Remember When: Bruce Springsteen Cuts the E Street Band Loose and Forms “The Other Band”

He’s been associated with them for so long, that it’s understandable if many people believe Bruce Springsteen’s driver’s license actually says “Bruce Springsteen and the E Street Band.” Yet there was a time when the Boss made the decision to temporarily break up this rock and roll gang in favor of new collaborators, both for studio recording and touring purposes.

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Eventually, Springsteen reformed the E Street Band, and they’ve been going strong ever since. But what made him decide to make the original decision to work with others? Who were the new band members? And how did fans take to these changes? To answer all these questions, we have to start by going back to Springsteen’s most commercially successful decade: the ‘80s.

Leaving E Street

In an era when superstars reigned, Bruce Springsteen stood tall as rock music’s most successful artist of the 1980s. His 1984 album Born in the U.S.A. spat out hit singles like a vending machine on tilt, the tour supporting it was a record-setter, and a compilation of his most incredible live performances with the E Street Band added to the juggernaut.

Yet Springsteen only used the band sparingly on his 1987 album Tunnel of Love, and after touring that album and making some more appearances with his longtime group, he decided to make a change. In October 1989, he called the band members one by one and essentially told them they were free to work with others for a while, because he was planning on doing the same. In a 1992 interview with Rolling Stone, the Boss explained his rationale:

“At the end of the Born in the U.S.A. tour and after we made the live album, I felt like it was the end of the first part of my journey. And then, for the Tunnel of Love tour, I switched the band around quite a bit. I switched where people had stood for 15 years, just trying to give it a different twist.

“But you can get to a place where you start to replay the ritual, and nostalgia creeps in. And I decided it was time to mix it up. I just had to cut it loose a little bit so I could have something new to bring to the table. I wanted to get rid of some of the old expectations. People were coming to my shows expecting to hear ‘Born to Run’ or stuff that I wrote 15 or 20 years ago. And I wanted to get to a spot where if people came to the show, there’d be a feeling of like, well, it’s not going to be this, it’s going to be something else.”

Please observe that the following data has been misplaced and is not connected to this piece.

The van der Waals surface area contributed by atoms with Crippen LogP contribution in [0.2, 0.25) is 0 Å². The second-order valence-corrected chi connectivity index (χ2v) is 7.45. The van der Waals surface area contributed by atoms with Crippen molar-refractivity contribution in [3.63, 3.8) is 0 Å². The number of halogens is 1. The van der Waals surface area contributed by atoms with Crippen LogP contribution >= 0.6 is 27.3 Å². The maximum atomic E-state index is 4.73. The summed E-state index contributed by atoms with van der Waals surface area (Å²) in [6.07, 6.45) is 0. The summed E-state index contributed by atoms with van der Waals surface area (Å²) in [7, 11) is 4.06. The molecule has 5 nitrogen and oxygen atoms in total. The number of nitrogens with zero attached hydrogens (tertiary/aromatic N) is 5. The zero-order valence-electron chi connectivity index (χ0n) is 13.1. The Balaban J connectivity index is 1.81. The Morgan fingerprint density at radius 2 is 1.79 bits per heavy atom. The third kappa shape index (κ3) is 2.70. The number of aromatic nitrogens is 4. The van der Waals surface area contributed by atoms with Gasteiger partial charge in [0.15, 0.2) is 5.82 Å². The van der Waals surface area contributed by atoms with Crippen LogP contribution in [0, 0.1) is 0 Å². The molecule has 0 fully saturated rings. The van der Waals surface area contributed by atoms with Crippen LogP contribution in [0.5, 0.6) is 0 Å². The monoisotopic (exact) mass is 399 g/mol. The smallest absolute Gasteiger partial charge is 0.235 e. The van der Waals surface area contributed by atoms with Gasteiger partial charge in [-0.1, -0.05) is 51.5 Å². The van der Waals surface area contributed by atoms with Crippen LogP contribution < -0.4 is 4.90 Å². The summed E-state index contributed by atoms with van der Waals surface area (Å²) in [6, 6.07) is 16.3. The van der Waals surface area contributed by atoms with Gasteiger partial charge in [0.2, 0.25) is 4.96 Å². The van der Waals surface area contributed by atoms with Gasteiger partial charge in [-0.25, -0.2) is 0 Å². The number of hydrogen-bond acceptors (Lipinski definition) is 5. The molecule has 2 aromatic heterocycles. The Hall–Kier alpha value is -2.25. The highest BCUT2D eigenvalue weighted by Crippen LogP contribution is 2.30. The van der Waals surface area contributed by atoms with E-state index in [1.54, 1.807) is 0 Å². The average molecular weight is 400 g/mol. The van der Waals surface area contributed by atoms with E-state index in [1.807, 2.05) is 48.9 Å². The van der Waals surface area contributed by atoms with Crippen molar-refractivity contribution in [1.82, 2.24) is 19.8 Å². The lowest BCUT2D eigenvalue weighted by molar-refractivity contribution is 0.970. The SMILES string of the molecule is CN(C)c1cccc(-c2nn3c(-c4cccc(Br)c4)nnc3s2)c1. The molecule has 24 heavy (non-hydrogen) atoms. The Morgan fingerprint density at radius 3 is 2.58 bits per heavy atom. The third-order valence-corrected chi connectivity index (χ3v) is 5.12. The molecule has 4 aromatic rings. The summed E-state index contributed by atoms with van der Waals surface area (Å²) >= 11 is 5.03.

[RELATED: 5 Key Members of Bruce Springsteen’s Legendary E Street Band]

The Other Guys

The first order of business for Springsteen was new studio music, which came via Human Touch and Lucky Town, a pair of albums released in 1992. While Lucky Town was largely a one-man-band effort (except for Gary Mallaber on drums), Human Touch featured a core band of Springsteen on guitar, Randy Jackson (yes, American Idol’s Randy Jackson) on bass, and Toto’s Jeff Porcaro on drums. E Streeter Roy Bittan was the one member of the old band invited to the party, as he provided keyboards on the record.

Despite a massive media blitz, these records generally underperformed compared to their predecessors in Springsteen’s catalog. Although Human Touch’s band was assembled with the intent of adding more of a rock edge, the overall sound was a tad sterile. And Bruce didn’t exactly come through with a batch of his best songs. (The stripped-down, more intimate Lucky Town was much more effective.)

Next up came the 1992-93 world tour, which again only featured Bittan from the old gang. Bruce beefed up the core group for this tour, including guitarist Shayne Fontayne, bassist Tommy Sims, drummer Zach Alford, and a slew of backing singers. But, notably, Springsteen employed no organist or saxophonist. (Multi-instrumentalist Crystal Taliefero would take the “Born to Run” sax solo made famous by Clarence Clemons.) 

The box office was typically boffo. But the reviews were mixed. And that came from fans as well. When he brought the show to the U.S. with a residency in Summer ‘92 at Brendan Byrne Arena in his home state of New Jersey, Springsteen faced some boos from the faithful, especially when his stage patter revealed his then-current residence as being on the West Coast.

The official live document from that era was also tainted with some controversy. In September of ’92, Springsteen and his new band headed to a Los Angeles studio to deliver an edition of MTV’s famous Unplugged series. But after just one song played acoustic, Springsteen and the band plugged in and played as if it were any other show. Bruce has never given any indication why the switch was made, although many have speculated that he wasn’t pleased with how the acoustic rehearsals went.

In any case, the show was released as In Concert/MTV Plugged. Listening to it now, it’s clear the band acquits itself well on the material (especially on a furious “Light of Day”). You can make the argument that Springsteen and company sacrificed some soul in their quest for heft in those performances, but those musicians certainly weren’t lacking in any way.

Still, there was no way they could hope to replace the E Street Band in the hearts of long-devoted fans of the Boss. When Springsteen toured again, he went out solo. A 1995 greatest hits package included some new songs on which the E Street Band was featured, and a full reunion tour took place in 1999. 

Will we see an Other Band reunion someday? Perhaps not. But they will live on as a fascinating footnote in the career of one of rock’s most beloved musicians.

Photo by David Redfern/Redferns

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